It's time we raised a glass of vintage champagne to conspicuous consumerism. What is the point of searching after the feel-good factor for years if, as soon as it pokes its nose round the corner, Jeremiahs start bleating about the price of fruit?
Strawberries at Wimbledon are a perennial whinge rather like the British weather or trains not running on time, although to hear some people talk you'd think each member of the public is being forced to buy a punnet. But the complaints about the price of a Wimbledon strawberry this year are symptomatic of a noxious plague blowing through the Western Hemisphere - that of simplicity and downshifting. There is no greater enemy to joyful and expensive consumerism than a back-to-basics approach to life.
In the downshifting revolution, exhausted workers are supposed to be pushing for part-time work, throwing out designer outfits for six T-shirts and one pair of trousers and embracing concepts such as Voluntary Simplicity and Beyond Basics. It all sounds wonderful until you realise that only the very rich can afford to downshift, bringing their salaries down from pounds 100,000 to a modest pounds 50,000. The rest of us are frantically hoping to upshift and spending millions on the lottery to do so.
Downshifting only works when you have great contacts to run your management consultancy, relying on the Land Rover alone and ditching the GTI. There hasn't been much call for downshifting to a council estate.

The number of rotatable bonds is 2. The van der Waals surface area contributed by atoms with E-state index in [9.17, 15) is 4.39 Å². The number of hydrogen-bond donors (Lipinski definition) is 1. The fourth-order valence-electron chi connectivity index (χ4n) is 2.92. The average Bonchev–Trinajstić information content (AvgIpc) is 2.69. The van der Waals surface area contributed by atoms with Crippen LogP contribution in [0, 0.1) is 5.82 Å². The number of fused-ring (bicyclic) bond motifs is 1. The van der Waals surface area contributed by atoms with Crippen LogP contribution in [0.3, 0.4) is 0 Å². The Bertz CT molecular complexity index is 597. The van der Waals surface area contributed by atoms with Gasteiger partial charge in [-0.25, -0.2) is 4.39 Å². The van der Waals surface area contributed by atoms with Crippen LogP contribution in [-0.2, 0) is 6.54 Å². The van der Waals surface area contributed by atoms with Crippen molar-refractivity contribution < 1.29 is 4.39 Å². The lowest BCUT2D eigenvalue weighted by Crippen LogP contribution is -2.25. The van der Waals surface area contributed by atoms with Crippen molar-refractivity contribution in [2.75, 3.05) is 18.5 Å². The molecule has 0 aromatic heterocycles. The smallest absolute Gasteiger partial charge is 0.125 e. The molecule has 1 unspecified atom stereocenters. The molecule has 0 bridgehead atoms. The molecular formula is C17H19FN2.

This passion for economising on Gucci wallets and wearing Joseph suits for two seasons is a nonsense. Would-be escapees may be talking of retiring to their country cottages extolling peace and tranquillity. I give them two weekends before they realise the nearest Sainsbury's is 20 miles away, the village pub doesn't have Sky and the village bus only stops twice a week. And remember how hellish half- terms can be? Working at home means every day is half-term, with the children moping about.
What is it about the British and their striking desire to wear hair shirts when they could be having a perfectly lovely time indulging themselves? Surely this wasn't how we got to be Top Nation. Look at Henry VII and Henry VIII as cases in point. Everyone remembers Henry VII as a boring, mean old fart who made his son wear hand-me-downs. Henry VIII (a keen tennis player) wore the loudest doublets in Christendom, bankrupted the Exchequer with pointless gestures like the Field of the Cloth of Gold. He ended up with an Age named after him as the creator of Modern Britain. It's a cautionary tale for anyone who believes in Chic Simple.
Just as Marie Antoinette hoped to boost the patisserie industry, the act of eating strawberries is a philanthropic gesture. The 10 small berries with their dollop of sugar and cream will help keep the 1,400 catering staff employed for the duration of the championship. Maybe not the most regular of jobs but a small kick-start to the economy.
It's not just limited to the strawberries; 170 enterprising locals will rent out their houses to the tennis stars for up to pounds 4,000 a week courtesy of the Tennis London agency, students will earn a wage selling newspapers to waiting punters and the local shops will benefit from Steffi Graf popping in to do a bit of last-minute shopping. All for a bit of consumerism.
But there is still hope that this nation of stoics will cast off its penny-pinching ways. A couple of months ago Britain was declared the gold card capital of Europe - one third of all gold cards are issued here. And it's not the preserve of the affluent Tory knights anymore - not with the right-on Co-op Bank being the largest issuer of cards and helping to launch the Labour Party Affinity Gold Card. Large bottles of beer and credit card debt all round.
Remember, moderation is a fatal thing. Nothing succeeds like excess. Oscar Wilde said that 100 years ago and I stand by it today. Pass me a spoon.